Like the other case studies included in this work, the stereoscope is open to symbolic interpretation based on the illustration of the images it (re)produced, condensing the critical meaning of what we have called “virtual realism.” In their very ambivalence, “sun sculptures” and “fossilized shadows,” as Holmes described them, stereographs capture the aura of reality and evoke the living presence of the past, as in a real phantasmagoria. This, as we have seen, applies in particular to the experience of the virtual traveler, mesmerized by the vision of places and the perception of “presences” that are as vividly tangible as they are immeasurably remote. Enhancing the power of the photographic medium, the stereographs play on an internal tension, evoked by the two dimensions of a photograph as “the living image of a dead thing,” according to Roland Barthes: what he calls the “studium,” the symbolic framework of the image, the “cultural experience” it provides; and what he calls the “punctum,” the detail that “pricks” the observer and “lightning-like” triggers an emotional and cognitive mini-shock within the viewer.76 The experience enabled by the stereoscope ideally fuses both dimensions in a single act of vision: a cultural experience made vivid to the point of providing a cognitive shock of recognition.77 This shock, the very experience of “being there,” as Osborne describes it, is the essence of what we have called the system of “virtual realism” inscribed within the mechanism of the apparatus. There may be no better example of this technologically mediated voyeuristic dimension than the impression made by the stereographic photographs of the “mummified” bodies discovered in the cities buried by Mount Vesuvius and displayed in the very position in which they were caught by sudden death, covered by ashes, as in a sulfuric flash (fig.14):
We have seen the homes and the streets of Pompeii, but the inhabitants, were no traces of them left? No doubt a pathetic and mournful interest would attach itself to such a sight, but to actually look upon the faces of those who once lived in these dwellings, and made up the life of this famous city, would be exceedingly interesting and instructive. Is such a thing possible? Surprising as it may seem, that is the very thing we are about to do.78
Discovered in September of 1853, these bodies “were preserved in the same form in which they were found by an ingenious process, suggested by Fiorelli, which was to pour liquid plaster into the mold of hardened lava and ashes in which they were discovered,” as Ellison writes. By retrieving their three-dimensional presence, their colorless form, what the stereograph captures for the bifocal vision of the observer is not just a one-dimensional specimen in a virtual museum but the very aura, the tangible space and time of their sudden death:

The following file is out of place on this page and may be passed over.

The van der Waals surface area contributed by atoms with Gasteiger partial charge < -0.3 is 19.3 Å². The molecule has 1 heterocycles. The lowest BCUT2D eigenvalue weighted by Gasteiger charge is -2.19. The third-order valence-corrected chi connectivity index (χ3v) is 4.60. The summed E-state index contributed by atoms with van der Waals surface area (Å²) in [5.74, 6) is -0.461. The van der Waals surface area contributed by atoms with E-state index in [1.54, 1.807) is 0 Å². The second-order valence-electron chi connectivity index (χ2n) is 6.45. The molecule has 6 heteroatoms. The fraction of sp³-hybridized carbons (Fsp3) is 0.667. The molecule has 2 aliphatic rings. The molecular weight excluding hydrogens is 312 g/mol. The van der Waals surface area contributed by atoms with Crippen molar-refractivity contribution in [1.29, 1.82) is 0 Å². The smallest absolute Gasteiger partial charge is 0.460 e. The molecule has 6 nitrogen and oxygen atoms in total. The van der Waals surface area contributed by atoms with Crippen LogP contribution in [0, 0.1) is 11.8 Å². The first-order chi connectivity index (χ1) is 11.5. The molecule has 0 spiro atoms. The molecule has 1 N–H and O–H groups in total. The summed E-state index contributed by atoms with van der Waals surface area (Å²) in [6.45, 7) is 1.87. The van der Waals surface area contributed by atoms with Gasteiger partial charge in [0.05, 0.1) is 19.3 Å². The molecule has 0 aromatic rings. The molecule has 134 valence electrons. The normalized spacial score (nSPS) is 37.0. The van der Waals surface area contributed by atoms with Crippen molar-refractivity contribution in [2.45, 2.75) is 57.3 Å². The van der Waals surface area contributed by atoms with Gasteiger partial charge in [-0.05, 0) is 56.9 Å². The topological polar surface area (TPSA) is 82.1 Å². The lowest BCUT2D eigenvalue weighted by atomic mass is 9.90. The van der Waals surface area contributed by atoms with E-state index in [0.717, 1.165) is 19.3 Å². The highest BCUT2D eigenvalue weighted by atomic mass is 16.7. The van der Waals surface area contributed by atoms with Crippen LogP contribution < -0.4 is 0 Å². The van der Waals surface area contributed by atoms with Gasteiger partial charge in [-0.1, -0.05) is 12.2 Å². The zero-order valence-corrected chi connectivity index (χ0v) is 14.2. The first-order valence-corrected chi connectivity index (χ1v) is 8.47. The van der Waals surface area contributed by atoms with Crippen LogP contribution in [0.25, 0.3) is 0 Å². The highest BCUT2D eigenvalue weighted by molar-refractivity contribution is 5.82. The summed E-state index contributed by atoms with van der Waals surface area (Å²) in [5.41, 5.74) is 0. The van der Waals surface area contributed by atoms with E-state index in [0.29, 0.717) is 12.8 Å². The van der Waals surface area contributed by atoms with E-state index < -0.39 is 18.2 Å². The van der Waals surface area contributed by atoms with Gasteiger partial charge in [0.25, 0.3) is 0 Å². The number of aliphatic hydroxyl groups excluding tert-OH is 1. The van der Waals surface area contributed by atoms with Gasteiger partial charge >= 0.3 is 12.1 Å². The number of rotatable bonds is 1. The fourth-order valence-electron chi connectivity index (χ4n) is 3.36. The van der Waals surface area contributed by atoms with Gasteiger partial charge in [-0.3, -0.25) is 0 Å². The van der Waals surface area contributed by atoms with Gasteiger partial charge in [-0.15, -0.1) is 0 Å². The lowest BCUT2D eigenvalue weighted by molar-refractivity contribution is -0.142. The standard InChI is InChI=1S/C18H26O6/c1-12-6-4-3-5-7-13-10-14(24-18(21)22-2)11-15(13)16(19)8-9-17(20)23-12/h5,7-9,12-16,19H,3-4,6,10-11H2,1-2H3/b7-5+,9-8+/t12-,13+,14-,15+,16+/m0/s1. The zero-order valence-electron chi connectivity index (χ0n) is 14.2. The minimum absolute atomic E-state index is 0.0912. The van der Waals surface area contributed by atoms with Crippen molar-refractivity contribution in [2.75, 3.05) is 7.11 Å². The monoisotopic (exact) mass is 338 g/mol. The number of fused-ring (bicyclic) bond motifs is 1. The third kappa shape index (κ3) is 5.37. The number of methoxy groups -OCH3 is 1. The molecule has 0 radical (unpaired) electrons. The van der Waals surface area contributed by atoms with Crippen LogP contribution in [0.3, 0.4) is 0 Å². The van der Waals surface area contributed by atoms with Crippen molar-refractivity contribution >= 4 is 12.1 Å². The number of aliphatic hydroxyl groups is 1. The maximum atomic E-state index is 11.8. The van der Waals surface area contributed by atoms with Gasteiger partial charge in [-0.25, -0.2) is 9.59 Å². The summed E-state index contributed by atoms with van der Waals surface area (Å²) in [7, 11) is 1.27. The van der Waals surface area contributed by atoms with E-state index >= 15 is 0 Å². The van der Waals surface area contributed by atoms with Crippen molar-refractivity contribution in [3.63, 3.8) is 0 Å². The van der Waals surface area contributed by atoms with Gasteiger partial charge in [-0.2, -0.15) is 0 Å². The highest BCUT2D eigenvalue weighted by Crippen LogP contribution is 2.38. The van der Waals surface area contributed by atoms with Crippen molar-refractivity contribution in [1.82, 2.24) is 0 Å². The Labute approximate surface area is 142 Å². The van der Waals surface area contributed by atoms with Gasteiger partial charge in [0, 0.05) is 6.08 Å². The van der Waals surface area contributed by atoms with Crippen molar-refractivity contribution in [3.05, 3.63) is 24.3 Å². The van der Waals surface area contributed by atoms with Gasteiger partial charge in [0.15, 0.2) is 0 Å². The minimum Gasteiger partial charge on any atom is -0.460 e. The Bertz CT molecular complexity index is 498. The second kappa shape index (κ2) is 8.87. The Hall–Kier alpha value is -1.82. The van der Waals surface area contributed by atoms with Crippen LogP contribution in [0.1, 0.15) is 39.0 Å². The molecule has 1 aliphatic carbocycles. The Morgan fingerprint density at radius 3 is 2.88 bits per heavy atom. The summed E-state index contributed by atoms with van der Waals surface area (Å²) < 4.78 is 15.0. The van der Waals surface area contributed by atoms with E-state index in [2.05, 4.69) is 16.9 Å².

This plaster having been allowed to harden formed a wonderfully perfect outline of the body, preserving every attitude and expression. We feel these are not statues, but veritable human bodies embalmed by Vesuvius in a casting of lava, which reproduced the clothes, the flesh, nay, almost even the appearance of life. These are no Egyptian mummies black, withered, hideous but men and women who have just died. Some of the bodies have a calm and peaceful look, but others have a ghastly appearance, as when the bones protrude here and there where the flowing lava did not completely envelop the limbs.79
This co-occurrence of life and death, of presence and memory, is perhaps the most extreme destination reached, consciously or unconsciously, on the experiential journey of the Underwood & Underwood virtual travelers in Southern Italy, a volcanic land of petrified history and timeless beauty. It embodies the dual vision promised by all the technologies we have examined: they offer both a comprehensive, “total” view of the world and impressions captured at a glance, now symbolically embracing space and time in one virtual dimension. Yet, it also confirms the paradox at the core of virtual realism: the more thorough and accurate our ability to turn the world into a phantasmagoria of proliferating images, the more fleeting these images become—and with them, our own reality. Inscribed in the apparatus, hidden in the fluctuating image, is yet another uncanny meaning of “being there”: triggered by motion parallax, in our simulation the 2D images become animated—they “come alive” with an effect not dissimilar to the combination of pictura and imago, inside the Selvas’ casotto. Yet the stereoscope also adds a temporal dimension, in which the present coalesces with the past—presence and absence, space and time crystallized together, as Deleuze suggests. Thus, a profoundly ambivalent experience is embedded in the stereoscope, hidden or disguised beneath its illusionistic effect. If, on the one hand, stereoscopic photography virtually “mummifies” reality, turning its very living presence into almost solid stereotypes (the lazzaroni as “living dead” who keep haunting the collective imagination), on the other hand, looking at these fossilized shadows, a century and a half later, we experience something uncanny ourselves—as perfectly captured in a sequence from Roberto Rossellini’s 1954 film, Voyage to Italy (fig. 15).80 This screen shot shows the moment in which two human “fossils” (a man and a woman, frozen in an eternal embrace by Mount Vesuvius’s eruption in 79 A.D.) are discovered and unearthed, something that could not have happened as shown, given the complex process described above of obtaining the casts by pouring liquid plaster into the mold of hardened lava and ashes. Yet, Rossellini’s fictional representation perfectly illustrates the instantaneous “mummification” process of the photographic image, a process that the cinematic image sets in motion.81 If Belzoni’s facsimiles of the figures painted on the walls of Seti’s tomb—also taken by casting wax and plaster-of-Paris impressions on the spot—were able to reproduce and convey the emotion of their discovery, Rossellini’s sequence conveys the moment of shock and “recognition” experienced by the protagonist, played by Ingrid Bergman: de te fabula narratur (the story is about you).82 The stereograph makes this process even more tangible, and the emotion it conveys perhaps more powerful.